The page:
It Takes Two

The relationship between Ezra Pound and T.S. Eliot is one which influenced literary modernism and had a profound impact on it. The pair first met in 1914, so during WW1, when they were exiles in Europe and found out that they had the same interest in the arts, and thus, poetry too. They had many conversations, letters and poems all commenting and discussing literary tradition, as well as accomplishments of the time period.

One main reason for their close friendship was the way they could both agree on redefining poetic possibilities. This element of the early 2oth century was already quite common around writers, and so having two writers join together was sure to make a splash. they could influence each other and as a result create amazing literary works. One important fact that may have influenced literary works was Pound’s influence over Eliot’s work. An example being in The Waste Land. Literary critics have noted that the proofread and editing that Pound did to this text allowed it to become an even more famous masterpiece than it would have been originally. Their joint collaborations lead to an even stronger friendship and so their commonalities instigated Modernism to become an important aspect in English and American poetry in the twentieth century.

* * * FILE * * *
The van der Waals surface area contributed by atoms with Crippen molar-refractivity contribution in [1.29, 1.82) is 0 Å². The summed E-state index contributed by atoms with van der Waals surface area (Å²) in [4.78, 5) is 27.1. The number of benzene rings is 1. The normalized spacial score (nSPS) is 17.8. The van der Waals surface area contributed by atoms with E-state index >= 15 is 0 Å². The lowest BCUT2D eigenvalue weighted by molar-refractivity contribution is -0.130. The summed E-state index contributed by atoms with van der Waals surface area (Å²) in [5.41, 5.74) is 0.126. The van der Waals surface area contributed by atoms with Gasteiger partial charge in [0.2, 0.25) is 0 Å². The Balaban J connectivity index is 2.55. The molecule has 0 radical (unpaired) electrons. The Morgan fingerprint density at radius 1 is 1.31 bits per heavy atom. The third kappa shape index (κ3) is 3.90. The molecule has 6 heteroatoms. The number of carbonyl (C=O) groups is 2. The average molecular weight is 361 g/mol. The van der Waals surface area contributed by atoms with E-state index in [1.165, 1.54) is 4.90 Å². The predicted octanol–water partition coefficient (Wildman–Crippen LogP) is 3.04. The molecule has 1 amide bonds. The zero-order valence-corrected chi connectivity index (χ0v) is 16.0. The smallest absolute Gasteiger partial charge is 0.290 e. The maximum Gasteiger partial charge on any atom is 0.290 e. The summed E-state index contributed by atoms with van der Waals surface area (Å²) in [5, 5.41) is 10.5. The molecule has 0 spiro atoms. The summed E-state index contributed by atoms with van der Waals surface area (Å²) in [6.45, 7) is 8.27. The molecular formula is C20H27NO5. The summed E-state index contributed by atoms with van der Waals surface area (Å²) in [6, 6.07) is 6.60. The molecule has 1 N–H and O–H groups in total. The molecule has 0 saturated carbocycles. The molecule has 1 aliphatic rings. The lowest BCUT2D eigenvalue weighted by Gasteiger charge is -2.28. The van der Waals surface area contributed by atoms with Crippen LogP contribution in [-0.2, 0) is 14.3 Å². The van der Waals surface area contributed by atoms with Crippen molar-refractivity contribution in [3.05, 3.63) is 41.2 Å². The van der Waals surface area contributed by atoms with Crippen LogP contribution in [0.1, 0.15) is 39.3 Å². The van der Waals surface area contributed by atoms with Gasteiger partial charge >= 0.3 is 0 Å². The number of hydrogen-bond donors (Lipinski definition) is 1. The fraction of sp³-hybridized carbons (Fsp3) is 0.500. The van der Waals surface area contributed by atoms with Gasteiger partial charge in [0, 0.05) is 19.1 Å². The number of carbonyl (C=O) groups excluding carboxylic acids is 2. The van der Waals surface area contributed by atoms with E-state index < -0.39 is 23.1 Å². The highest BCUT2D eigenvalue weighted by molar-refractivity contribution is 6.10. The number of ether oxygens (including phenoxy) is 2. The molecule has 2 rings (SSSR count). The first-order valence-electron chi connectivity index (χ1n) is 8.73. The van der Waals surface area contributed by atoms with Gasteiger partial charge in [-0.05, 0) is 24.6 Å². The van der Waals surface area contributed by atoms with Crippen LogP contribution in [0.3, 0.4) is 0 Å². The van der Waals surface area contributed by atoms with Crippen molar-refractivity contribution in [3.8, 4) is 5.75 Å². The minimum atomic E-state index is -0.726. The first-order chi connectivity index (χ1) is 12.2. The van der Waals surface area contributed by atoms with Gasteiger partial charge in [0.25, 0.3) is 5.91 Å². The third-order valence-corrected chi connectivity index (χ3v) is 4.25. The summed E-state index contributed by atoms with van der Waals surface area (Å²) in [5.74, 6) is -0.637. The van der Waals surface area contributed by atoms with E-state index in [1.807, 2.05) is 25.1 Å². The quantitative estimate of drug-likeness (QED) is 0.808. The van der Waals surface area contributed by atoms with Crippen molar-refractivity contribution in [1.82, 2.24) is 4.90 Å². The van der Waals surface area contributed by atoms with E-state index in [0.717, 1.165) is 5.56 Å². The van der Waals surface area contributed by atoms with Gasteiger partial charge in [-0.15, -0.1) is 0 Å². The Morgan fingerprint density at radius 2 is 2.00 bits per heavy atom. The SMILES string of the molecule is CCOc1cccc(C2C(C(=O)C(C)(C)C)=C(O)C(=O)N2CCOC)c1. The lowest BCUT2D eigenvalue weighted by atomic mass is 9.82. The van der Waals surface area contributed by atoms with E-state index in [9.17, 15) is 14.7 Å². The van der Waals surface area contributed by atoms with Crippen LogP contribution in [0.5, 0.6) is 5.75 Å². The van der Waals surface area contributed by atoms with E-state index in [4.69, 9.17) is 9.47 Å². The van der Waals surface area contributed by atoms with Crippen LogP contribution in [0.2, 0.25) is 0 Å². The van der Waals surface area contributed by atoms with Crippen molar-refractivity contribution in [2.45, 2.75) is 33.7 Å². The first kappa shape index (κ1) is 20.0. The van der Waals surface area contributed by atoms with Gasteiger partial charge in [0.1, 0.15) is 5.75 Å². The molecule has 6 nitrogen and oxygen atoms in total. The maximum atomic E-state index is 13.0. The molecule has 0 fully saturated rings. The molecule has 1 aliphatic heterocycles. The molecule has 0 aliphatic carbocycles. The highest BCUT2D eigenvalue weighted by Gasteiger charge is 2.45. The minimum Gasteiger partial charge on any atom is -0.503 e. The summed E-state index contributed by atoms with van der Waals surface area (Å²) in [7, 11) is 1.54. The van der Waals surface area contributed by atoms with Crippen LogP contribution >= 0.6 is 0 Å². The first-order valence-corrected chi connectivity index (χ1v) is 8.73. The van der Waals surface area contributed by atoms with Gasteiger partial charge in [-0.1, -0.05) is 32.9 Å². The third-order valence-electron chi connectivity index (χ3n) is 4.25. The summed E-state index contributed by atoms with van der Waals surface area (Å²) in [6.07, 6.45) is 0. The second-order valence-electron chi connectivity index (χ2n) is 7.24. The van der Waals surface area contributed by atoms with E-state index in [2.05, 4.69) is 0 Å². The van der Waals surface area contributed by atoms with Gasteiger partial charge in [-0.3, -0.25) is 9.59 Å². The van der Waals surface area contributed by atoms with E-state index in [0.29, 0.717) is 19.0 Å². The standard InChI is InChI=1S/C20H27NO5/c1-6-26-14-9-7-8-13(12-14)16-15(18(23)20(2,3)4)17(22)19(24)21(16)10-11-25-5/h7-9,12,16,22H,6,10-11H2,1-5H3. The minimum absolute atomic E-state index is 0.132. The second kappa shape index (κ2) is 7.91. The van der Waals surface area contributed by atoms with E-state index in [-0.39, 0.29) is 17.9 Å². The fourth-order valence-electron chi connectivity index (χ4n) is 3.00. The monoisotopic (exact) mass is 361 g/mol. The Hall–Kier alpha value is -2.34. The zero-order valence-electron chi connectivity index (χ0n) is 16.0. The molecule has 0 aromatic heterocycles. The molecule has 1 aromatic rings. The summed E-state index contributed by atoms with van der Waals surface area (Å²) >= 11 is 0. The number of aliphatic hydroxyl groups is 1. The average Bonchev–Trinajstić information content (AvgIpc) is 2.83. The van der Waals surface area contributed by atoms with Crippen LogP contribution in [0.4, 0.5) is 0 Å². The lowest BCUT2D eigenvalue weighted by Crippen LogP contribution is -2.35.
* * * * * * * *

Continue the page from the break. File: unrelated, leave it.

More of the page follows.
The two men created magnificent works, all focusing on different aspects of life. They had significant impacts and heavily influenced Modernist writing. In the introduction to the ‘Literary Essays of Ezra Pound’ T.S. Eliot said that Pound “is more responsible for the twentieth-century revolution in poetry than is any other individual.” This clearly indicates the strength of their friendship and the power of their writing.


ezra-pound Ezra Pound

Image retrieved from on September 21, 2016.

thomas_stearns_eliot_by_lady_ottoline_morrell_1934 T.S. Eliot

Image retrieved from on September 21, 2016.


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2 Responses to It Takes Two

  1. Suzanne.S says:

    Lovely entry Natasha! You’ve clearly provided some insightful facts about T.S Eliot’s close friendship with Ezra Pound and their significance in modernist literature. The only thing I would suggest to improve this entry is to be a bit more specific in some of the ideas you’re trying to convey, for instance when you say: “heavily influenced Modernist writing”, are you trying to say that they challenged the traditional ways of writing and therefore influenced other writers to do the same thing? Overall, this is an enlightening entry. Well done! 🙂


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